HORIBA Jobin Yvon Grating Helps NASA Discover Icy Mountains on Pluto

27 August 2015


Credit: NASA/Johns Hopkins University Applied Physics Laboratory/ Southwest Research Institute

On July 14, 2015, the NEW HORIZONS probe flew over and sent pictures of the planet Pluto, and its satellite Charon, revealing information about their geology, their surface and atmosphere. Pictures of mountains show this geological activity occurred less than 100 million years ago. Areas of carbon monoxide ice, methane, nitrogen were detected. The Pluto's atmosphere consists mainly of nitrogen. However, Pluto’s small mass allows hundreds of tons of atmospheric nitrogen to escape into space each hour leading scientists to try to answer this question:  Where does all the nitrogen come from? 

The New Horizons probe is equipped with seven scientific instruments: three optical instruments, including the ALICE spectrograph, two plasma detectors, a solar wind sensor and a radiometer. The probe was launched January 19, 2006, from Florida and on July 14 was close to the dwarf planet.

The spectrograph ALICE works in the ultraviolet (500.1800 Å) range, and is equipped with a HORIBA Jobin Yvon  diffraction grating. Alice is a light spectrograph (4.5 kilograms) of low power (4.4 watts) developed by SWRI (Southwest Research institute) for the study of the atmosphere: determination of atomic and molecular compounds and their relative abundances.
The key optical component of the ALICE instrument is the toroidal holographic replica diffraction grating manufactured by HORIBA Jobin Yvon in 2005. The development of this grating batch was the result of a fruitful collaboration between the Southwest Research Institute in the US, and HORIBA Jobin Yvon’s team.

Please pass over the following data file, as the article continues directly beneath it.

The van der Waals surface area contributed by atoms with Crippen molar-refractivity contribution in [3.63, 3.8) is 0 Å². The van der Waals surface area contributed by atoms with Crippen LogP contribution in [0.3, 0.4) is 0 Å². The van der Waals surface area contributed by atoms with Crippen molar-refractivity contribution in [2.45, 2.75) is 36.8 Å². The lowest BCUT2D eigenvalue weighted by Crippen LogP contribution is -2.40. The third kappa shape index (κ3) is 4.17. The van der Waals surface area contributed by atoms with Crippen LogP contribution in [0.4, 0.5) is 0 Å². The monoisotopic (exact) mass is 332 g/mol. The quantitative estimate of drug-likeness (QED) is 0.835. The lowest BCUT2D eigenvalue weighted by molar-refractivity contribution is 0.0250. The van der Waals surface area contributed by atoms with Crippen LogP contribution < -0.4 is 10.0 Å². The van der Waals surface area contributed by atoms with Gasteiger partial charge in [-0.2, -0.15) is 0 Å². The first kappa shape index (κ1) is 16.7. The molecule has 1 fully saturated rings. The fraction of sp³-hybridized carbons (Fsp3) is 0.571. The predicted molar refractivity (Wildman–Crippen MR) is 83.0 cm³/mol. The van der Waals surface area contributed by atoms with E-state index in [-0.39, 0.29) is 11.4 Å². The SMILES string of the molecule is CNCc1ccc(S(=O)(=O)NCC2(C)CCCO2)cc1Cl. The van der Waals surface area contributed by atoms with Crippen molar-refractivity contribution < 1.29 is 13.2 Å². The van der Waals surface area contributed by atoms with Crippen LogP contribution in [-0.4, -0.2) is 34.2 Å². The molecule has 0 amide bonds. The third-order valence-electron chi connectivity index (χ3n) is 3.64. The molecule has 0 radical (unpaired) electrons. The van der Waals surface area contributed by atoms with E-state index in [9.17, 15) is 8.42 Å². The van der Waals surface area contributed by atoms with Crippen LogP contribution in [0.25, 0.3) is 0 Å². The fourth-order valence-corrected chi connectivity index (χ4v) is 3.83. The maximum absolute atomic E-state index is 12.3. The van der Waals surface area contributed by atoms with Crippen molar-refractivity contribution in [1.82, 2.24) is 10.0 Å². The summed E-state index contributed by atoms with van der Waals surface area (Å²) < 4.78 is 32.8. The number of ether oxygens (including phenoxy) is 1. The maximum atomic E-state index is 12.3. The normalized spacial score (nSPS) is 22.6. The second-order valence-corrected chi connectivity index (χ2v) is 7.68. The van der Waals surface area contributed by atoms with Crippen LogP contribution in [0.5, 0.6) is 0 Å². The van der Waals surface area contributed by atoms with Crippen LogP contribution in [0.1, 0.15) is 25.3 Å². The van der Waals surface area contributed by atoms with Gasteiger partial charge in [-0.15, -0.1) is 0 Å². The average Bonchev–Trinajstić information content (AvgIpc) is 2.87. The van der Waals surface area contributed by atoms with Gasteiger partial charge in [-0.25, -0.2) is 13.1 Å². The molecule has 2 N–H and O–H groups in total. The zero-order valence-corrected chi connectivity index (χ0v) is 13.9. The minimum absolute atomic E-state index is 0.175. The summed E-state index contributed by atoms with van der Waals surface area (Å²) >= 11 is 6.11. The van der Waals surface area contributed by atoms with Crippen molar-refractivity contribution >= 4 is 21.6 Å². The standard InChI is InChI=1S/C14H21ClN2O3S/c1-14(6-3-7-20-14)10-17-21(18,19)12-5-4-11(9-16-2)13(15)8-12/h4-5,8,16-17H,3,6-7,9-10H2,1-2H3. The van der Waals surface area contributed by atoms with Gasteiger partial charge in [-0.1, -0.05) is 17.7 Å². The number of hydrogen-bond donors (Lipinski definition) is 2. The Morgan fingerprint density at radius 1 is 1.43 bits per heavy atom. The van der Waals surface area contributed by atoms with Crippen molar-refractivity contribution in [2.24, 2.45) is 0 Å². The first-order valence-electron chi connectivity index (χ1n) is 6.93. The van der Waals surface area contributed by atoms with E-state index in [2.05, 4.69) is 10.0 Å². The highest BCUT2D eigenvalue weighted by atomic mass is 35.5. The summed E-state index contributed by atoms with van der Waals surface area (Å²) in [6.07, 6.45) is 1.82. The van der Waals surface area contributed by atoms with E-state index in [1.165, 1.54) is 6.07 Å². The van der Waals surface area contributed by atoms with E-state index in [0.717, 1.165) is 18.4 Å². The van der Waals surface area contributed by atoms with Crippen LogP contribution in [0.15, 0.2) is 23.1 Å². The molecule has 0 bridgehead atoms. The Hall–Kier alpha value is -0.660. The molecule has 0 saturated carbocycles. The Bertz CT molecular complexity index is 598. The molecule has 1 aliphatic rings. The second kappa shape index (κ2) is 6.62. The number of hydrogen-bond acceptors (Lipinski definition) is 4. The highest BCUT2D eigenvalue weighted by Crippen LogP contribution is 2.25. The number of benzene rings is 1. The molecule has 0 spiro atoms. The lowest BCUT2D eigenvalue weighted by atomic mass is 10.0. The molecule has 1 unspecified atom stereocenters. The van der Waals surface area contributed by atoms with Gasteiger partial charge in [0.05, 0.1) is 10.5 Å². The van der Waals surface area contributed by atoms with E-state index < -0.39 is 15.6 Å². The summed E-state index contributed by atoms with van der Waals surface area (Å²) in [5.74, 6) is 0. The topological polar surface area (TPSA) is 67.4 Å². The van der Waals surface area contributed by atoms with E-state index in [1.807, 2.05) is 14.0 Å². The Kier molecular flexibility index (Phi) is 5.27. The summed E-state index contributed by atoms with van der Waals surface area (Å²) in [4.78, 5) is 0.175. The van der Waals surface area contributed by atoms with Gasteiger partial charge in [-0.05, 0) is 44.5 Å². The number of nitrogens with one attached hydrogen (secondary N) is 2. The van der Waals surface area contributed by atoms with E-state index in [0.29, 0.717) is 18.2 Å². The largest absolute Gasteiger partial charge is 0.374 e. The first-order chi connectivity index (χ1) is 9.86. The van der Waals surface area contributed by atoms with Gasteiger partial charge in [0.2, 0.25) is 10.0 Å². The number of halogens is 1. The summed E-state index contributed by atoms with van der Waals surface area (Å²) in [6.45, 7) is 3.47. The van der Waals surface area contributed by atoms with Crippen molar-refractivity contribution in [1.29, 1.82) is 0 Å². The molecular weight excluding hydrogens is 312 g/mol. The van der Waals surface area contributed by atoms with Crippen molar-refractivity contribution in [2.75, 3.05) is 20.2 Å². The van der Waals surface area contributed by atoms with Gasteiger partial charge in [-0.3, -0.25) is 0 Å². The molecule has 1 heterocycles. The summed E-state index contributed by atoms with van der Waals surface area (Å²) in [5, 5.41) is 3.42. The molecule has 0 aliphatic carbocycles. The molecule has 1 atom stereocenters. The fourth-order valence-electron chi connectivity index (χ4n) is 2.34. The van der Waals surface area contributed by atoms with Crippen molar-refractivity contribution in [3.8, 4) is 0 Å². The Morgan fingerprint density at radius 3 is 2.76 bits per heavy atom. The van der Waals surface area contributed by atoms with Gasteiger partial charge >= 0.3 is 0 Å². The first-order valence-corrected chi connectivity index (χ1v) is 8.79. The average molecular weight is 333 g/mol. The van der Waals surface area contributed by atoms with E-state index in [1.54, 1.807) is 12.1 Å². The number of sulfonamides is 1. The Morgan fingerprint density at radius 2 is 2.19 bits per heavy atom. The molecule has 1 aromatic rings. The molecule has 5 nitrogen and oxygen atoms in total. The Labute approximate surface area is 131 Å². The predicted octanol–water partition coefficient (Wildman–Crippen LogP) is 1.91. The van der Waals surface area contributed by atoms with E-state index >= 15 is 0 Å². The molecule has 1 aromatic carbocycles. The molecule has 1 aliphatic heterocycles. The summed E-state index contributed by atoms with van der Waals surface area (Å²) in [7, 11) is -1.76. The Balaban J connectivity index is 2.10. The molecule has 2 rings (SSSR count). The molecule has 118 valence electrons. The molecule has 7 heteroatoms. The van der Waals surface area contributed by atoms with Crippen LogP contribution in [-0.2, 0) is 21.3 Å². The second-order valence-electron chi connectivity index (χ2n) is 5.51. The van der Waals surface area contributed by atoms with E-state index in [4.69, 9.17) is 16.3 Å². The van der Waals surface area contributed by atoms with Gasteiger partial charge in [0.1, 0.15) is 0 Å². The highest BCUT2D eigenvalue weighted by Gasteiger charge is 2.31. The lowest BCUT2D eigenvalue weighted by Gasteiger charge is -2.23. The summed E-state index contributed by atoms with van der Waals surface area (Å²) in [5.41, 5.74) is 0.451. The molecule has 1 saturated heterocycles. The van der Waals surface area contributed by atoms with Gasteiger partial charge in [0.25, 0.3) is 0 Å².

The ALICE diffraction grating, with a groove density of 1600 gr/mm, made on a metallic material substrate to minimize the weight, was optimized to work in a Rowland Circle type imaging spectrograph. Thanks to the holographic recording and space-qualified (TRL 9) replication process, the ALICE grating exhibited low stray light and no ghost. The active grating area is 35 mm in the dispersion direction by 20 mm in the spatial dimension. The spectrograph uses the first diffraction order through the full spectral bandpass 70 nm – 205 nm. The spectral resolution was measured between 0.98 and 1.25 nm with a spectral resolving power of 55-200.

The ALICE spectrometer is the same spectrometer type of the one used in Rosetta, from the European Space Agency, which is flying around the 67P/Churyumov-Gerasimenko comet.
After 10 years of life, and more than 9 years of operation in space during the NEW HORIZONS journey, the ALICE holographic replica grating has maintained its initial high performance and continues to bring extraordinary discoveries  to the scientific community.

For more information please visit http://pluto.jhuapl.edu/ or http://www.swri.org/
For more information please visit http://www.swri.org/press/2005/alice.htm

HORIBA Jobin Yvon S.A.S. company, part of HORIBA Scientific (HORIBA Group), is a world leading supplier of spectroscopic and, analytical instruments and diffractive optics for research and industry.
HORIBA Jobin Yvon designs, manufactures and tests a large range of scientific diffraction gratings for Lasers, space flight and Synchrotron applications. HORIBA Jobin Yvon has been selected and has participated in a large number of NASA or ESA space-flight missions due to its long-standing reputation in developing very high performance diffraction gratings for spectrographs.